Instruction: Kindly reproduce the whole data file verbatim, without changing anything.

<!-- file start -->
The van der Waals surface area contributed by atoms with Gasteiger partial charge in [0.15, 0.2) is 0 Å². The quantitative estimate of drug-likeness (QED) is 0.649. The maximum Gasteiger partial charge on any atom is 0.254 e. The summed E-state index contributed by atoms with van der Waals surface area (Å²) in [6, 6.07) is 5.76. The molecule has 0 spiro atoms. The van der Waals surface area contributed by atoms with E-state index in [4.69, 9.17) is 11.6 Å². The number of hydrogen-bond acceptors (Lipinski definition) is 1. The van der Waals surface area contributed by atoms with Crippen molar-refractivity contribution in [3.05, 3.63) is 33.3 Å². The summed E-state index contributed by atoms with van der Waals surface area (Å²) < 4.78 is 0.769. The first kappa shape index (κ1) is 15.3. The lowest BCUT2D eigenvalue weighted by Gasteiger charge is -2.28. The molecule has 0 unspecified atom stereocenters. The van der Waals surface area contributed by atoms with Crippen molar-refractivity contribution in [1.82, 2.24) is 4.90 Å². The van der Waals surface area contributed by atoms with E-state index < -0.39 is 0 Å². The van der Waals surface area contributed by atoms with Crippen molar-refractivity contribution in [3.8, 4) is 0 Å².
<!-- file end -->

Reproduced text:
The van der Waals surface area contributed by atoms with Gasteiger partial charge in [0.15, 0.2) is 0 Å². The quantitative estimate of drug-likeness (QED) is 0.649. The maximum Gasteiger partial charge on any atom is 0.254 e. The summed E-state index contributed by atoms with van der Waals surface area (Å²) in [6, 6.07) is 5.76. The molecule has 0 spiro atoms. The van der Waals surface area contributed by atoms with E-state index in [4.69, 9.17) is 11.6 Å². The number of hydrogen-bond acceptors (Lipinski definition) is 1. The van der Waals surface area contributed by atoms with Crippen molar-refractivity contribution in [3.05, 3.63) is 33.3 Å². The summed E-state index contributed by atoms with van der Waals surface area (Å²) < 4.78 is 0.769. The first kappa shape index (κ1) is 15.3. The lowest BCUT2D eigenvalue weighted by Gasteiger charge is -2.28. The molecule has 0 unspecified atom stereocenters. The van der Waals surface area contributed by atoms with Crippen molar-refractivity contribution in [1.82, 2.24) is 4.90 Å². The van der Waals surface area contributed by atoms with E-state index < -0.39 is 0 Å². The van der Waals surface area contributed by atoms with Crippen molar-refractivity contribution in [3.8, 4) is 0 Å².